Saturday, August 14, 2010

Hiding (IV).

(continued from yesterday)

I left the mountain brook and started to walk towards the middle-aged man's voice. The road was covered with dirt, and the evening sunshine was casting an orange light on it. "Ooi" the middle-aged man called again. From the loudness of voice, it was clear that he was quite near me now.

I walked on, and from behind the curve in the road, the middle-aged man appeared. I saw him, and he saw me. I swung my butterfly net to and fro, pretending to search for a butterfly. Then I had nothing to do. I now had to look into the middle-aged man's eyes,

"Why didn't you answer back?" The middle-aged man said, with somewhat rough breath. "Why didn't you answer back, when I called you? I called you many times. Why didn't you say something?"

I could not answer. I could not answer, as I did not know the answer myself. I did not know why I had not yelled back to the calls of "Ooi." I did not know why I felt shy and wanted to hide from the middle-aged man. I did not know why I wanted to be alone in the forest.

"I am sorry." was my feeble answer. "I was chasing the butterflies and...." I almost felt like sobbing. The middle-aged man smiled. "It is all right. Now that I have found you safe, everything is all right. But we need to go to the bus station very quickly now. Otherwise we have to spend the night in the mountains".

Having something to do was such a relief. I hurried, almost ran, to the bus station. The emotional crisis was over.
As I galloped though the path, I started to laugh. I could not suppress the impulse. I laughed peevishly first, trying to hide the big smile from the middle-aged man. Finally, I could stand it any more. I burst out, and the middle aged man, who was running beside me, laughed heartily, too.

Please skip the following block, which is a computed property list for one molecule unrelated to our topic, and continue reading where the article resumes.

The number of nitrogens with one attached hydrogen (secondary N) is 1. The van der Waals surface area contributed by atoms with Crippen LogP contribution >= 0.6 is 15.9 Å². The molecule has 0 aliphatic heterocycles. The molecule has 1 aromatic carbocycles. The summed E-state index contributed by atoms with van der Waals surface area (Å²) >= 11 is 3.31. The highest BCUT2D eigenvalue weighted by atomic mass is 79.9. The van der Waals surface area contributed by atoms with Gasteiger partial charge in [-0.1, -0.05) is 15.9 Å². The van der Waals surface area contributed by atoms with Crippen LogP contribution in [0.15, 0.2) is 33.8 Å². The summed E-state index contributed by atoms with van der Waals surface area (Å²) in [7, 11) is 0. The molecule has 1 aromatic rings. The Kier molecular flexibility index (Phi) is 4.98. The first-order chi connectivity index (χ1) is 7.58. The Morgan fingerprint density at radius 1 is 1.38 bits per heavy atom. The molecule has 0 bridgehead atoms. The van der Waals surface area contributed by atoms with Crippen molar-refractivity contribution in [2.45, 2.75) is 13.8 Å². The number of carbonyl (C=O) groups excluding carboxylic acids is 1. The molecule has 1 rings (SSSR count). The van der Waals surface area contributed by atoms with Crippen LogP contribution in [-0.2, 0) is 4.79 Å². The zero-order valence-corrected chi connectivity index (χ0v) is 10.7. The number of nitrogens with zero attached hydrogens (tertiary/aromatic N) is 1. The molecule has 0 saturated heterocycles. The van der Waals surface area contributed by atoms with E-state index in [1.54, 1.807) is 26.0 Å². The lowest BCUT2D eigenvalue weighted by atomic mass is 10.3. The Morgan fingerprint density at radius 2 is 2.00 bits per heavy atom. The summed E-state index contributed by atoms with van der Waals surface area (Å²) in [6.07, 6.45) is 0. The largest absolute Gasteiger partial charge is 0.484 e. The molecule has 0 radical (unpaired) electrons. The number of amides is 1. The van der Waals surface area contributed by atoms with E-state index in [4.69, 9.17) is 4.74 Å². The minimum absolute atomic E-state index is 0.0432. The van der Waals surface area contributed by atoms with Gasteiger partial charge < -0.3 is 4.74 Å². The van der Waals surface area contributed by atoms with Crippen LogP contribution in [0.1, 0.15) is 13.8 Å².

(End of this essay)


Joy said...

As always, a brilliant piece.

By the way, you should write a book on how to master English for us Japanese.

Is our current methods employed in our school system really fit for the purpose? If not, then what other methods we should consider? and so on.

With your own expericence of reaching the current level of English, it is my gut feeling that you'll make a handsome amount of money out of it.

Joy said...

As for "The Office" article on your Japanese page, below is a useful list of British sit coms compliled by the BBC.

The list has greatly helped me to pick and choose which sit com DVD to buy.

Enjoying these sit coms has been enormously helpful in understanding the UK culture and English.

Okera kera,the dearest 4 said...

Great! It unfolded admirably beyond my expectations.
At first I thought the subject of "hiding" was simply Panchala ganesa loomisi, and foresaw that it would not appear. However, my interst was turned toward the depth of the boy and the forest.

In that stage "hiding" got three subjects like a reflective triple mirror, a rare butterfly, the boy and the forest. The forest had been hiding the whole of itself.

Surprisingly, I found the fourth in chapter 4. The middle-aged man. He had been looking for the missing boy out of goodness. The louder he yelled, the more the boy disappeared. Then he might awake a boy under himself. Remember, he was such a man that entered the forest for a butterfly.

It was an emotional scene that the boy was showered with questions and felt like sobbing. The man might be angry and happy to meet the boy, the other mystic self.

Junko said...

Human feelings are complicated.
The treasure hunting gave him an insight about himself.
Thank you for your highly personal essey.

SfmPe said...

Well,I'd like to give a trophy to the boy's mother who had a brave heart to let him go alone.

砂山鉄夫(Tetsu Sunayama) said...

Only the beautiful butterfly knows the reason why...

Almost a poetic novel. Marvelous!

yuzu said...

I think that people can not answer everything.
Because we have feeling from spirit,mind and body.
I feel relief at your smile and your friend's big smile in this essay.

masami said...

It is very difficul to know what was in your mind as a 12 year old boy.
But I am very relieved to know the middle-aged man smiled at you.

Petrusa de Koker said...